Curto-García, N., García-Suárez, J., Callejas Chavarria, M., Gil Fernández, J.J., Martín Guerrero, Y., Magro Mazo, E., Marcellini Antonio, S., Juárez, L.M., Gutierrez, I., Arranz, J.J., Montalvo, I., Elvira, C., Domínguez, P., Díaz, M.T. and Burgaleta, C. (2015) A team-based multidisciplinary approach to managing peripherally inserted central catheter complications in high-risk haematological patients: a prospective study. Supportive Care in Cancer. May 3rd. [epub ahead of print].
Managing peripherally inserted central catheter complications http://ctt.ec/Ldckg+ @ivteam #ivteam
PURPOSE: Use of peripherally inserted central catheters (PICCs) has markedly increased during the last decade. However, there are few studies on use of PICCs in patients with haematological malignancies (HM) receiving intensive chemotherapy. Preliminary data suggest a higher rate of PICC-related complications in these high-risk patients. This prospective observational single-centre study aimed to investigate PICC-related complications after implementation of a multidisciplinary approach to PICC care and compared it with previous literature.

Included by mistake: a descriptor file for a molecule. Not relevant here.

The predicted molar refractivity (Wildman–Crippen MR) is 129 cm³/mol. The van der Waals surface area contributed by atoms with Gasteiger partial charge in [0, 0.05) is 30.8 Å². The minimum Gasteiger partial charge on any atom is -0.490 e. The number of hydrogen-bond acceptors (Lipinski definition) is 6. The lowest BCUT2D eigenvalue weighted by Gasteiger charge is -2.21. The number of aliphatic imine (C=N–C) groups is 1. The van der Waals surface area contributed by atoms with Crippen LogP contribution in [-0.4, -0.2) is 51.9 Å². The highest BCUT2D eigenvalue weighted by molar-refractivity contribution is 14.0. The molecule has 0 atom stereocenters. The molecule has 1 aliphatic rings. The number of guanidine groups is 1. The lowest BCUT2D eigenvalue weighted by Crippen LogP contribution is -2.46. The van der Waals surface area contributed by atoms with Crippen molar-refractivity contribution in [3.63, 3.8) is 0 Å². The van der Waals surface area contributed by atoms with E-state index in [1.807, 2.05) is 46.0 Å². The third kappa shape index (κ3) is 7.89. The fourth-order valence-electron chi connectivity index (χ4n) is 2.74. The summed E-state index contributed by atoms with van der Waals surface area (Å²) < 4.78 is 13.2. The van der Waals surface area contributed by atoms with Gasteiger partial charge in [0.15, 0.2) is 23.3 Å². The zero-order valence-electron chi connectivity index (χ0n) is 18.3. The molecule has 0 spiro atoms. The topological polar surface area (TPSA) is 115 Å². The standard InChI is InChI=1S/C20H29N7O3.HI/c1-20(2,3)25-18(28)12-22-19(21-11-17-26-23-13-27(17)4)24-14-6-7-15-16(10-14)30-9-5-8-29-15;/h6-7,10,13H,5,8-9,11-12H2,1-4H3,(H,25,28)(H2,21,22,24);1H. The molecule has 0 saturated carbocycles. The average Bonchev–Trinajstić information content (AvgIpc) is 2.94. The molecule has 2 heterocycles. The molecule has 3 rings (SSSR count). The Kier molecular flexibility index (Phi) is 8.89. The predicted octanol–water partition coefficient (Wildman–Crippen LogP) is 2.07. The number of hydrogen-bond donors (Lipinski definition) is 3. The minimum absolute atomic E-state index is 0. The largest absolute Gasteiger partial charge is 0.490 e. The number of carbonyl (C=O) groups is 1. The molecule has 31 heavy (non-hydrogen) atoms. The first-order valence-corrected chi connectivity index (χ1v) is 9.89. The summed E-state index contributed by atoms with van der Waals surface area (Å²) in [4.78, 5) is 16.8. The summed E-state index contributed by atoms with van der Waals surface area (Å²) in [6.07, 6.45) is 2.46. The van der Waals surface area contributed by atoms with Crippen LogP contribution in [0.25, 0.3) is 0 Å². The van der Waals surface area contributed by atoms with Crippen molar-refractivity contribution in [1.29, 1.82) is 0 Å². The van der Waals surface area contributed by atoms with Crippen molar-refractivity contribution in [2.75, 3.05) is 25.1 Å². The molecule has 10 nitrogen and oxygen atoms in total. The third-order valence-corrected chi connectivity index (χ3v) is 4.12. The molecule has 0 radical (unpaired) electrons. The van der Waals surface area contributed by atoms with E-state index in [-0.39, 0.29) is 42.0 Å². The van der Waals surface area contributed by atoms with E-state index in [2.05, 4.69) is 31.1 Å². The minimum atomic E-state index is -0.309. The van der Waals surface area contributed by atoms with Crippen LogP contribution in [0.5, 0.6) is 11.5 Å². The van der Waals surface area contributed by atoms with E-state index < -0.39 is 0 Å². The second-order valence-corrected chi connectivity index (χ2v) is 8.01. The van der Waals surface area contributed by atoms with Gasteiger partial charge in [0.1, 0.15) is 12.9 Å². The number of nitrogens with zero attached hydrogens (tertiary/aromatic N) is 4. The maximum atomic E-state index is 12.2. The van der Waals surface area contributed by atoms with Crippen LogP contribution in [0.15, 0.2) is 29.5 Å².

METHODS: A total of 44 PICCs were inserted in 36 patients (27.3 %, thrombocytopenia <50 × 109/L at insertion) over 5045 PICC days (median duration, 114.5 days).
RESULTS: No major insertion-related complications were observed. Major late complications were obstruction in 13.6 % (1.19/1000 PICC days) of patients, catheter-related bloodstream infection in 6.8 % (0.59/1000 PICC days), and catheter-related thrombosis in 4.5 % (0.39/1000 PICC days). Premature PICC removal occurred in 34 % (2.97/1000 PICC days) of patients. The overall rate of potentially major dangerous complications was particularly low (11.36 %, 0.99/1000 PICC days) compared with previous studies.
CONCLUSIONS: This study highlights the utility of a multidisciplinary approach for PICC care in adults with HM receiving intensive chemotherapy. We provide further data to support use of PICCs in such patient populations.
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